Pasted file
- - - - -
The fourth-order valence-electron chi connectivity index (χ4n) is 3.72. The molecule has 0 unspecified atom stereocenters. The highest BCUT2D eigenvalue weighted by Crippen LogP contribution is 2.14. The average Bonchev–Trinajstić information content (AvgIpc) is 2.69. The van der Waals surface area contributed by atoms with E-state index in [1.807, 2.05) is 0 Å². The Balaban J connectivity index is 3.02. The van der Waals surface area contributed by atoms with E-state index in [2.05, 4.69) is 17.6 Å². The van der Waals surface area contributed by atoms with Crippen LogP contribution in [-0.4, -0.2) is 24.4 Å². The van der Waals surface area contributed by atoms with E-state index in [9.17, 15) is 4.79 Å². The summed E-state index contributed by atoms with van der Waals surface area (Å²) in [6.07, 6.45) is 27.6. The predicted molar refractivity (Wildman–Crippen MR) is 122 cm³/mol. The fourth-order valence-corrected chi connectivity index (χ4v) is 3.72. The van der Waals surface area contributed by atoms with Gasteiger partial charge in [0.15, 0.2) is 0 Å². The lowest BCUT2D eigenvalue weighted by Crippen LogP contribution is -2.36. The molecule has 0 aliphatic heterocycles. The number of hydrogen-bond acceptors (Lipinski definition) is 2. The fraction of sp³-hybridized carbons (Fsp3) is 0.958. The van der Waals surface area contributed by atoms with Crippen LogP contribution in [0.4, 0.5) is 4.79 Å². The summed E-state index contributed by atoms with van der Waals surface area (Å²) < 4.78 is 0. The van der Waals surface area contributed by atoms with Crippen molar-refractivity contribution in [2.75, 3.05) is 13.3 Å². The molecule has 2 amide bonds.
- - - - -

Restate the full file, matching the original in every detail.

The fourth-order valence-electron chi connectivity index (χ4n) is 3.72. The molecule has 0 unspecified atom stereocenters. The highest BCUT2D eigenvalue weighted by Crippen LogP contribution is 2.14. The average Bonchev–Trinajstić information content (AvgIpc) is 2.69. The van der Waals surface area contributed by atoms with E-state index in [1.807, 2.05) is 0 Å². The Balaban J connectivity index is 3.02. The van der Waals surface area contributed by atoms with E-state index in [2.05, 4.69) is 17.6 Å². The van der Waals surface area contributed by atoms with Crippen LogP contribution in [-0.4, -0.2) is 24.4 Å². The van der Waals surface area contributed by atoms with E-state index in [9.17, 15) is 4.79 Å². The summed E-state index contributed by atoms with van der Waals surface area (Å²) in [6.07, 6.45) is 27.6. The predicted molar refractivity (Wildman–Crippen MR) is 122 cm³/mol. The fourth-order valence-corrected chi connectivity index (χ4v) is 3.72. The van der Waals surface area contributed by atoms with Gasteiger partial charge in [0.15, 0.2) is 0 Å². The lowest BCUT2D eigenvalue weighted by Crippen LogP contribution is -2.36. The molecule has 0 aliphatic heterocycles. The number of hydrogen-bond acceptors (Lipinski definition) is 2. The fraction of sp³-hybridized carbons (Fsp3) is 0.958. The van der Waals surface area contributed by atoms with Crippen LogP contribution in [0.4, 0.5) is 4.79 Å². The summed E-state index contributed by atoms with van der Waals surface area (Å²) < 4.78 is 0. The van der Waals surface area contributed by atoms with Crippen molar-refractivity contribution in [2.75, 3.05) is 13.3 Å². The molecule has 2 amide bonds.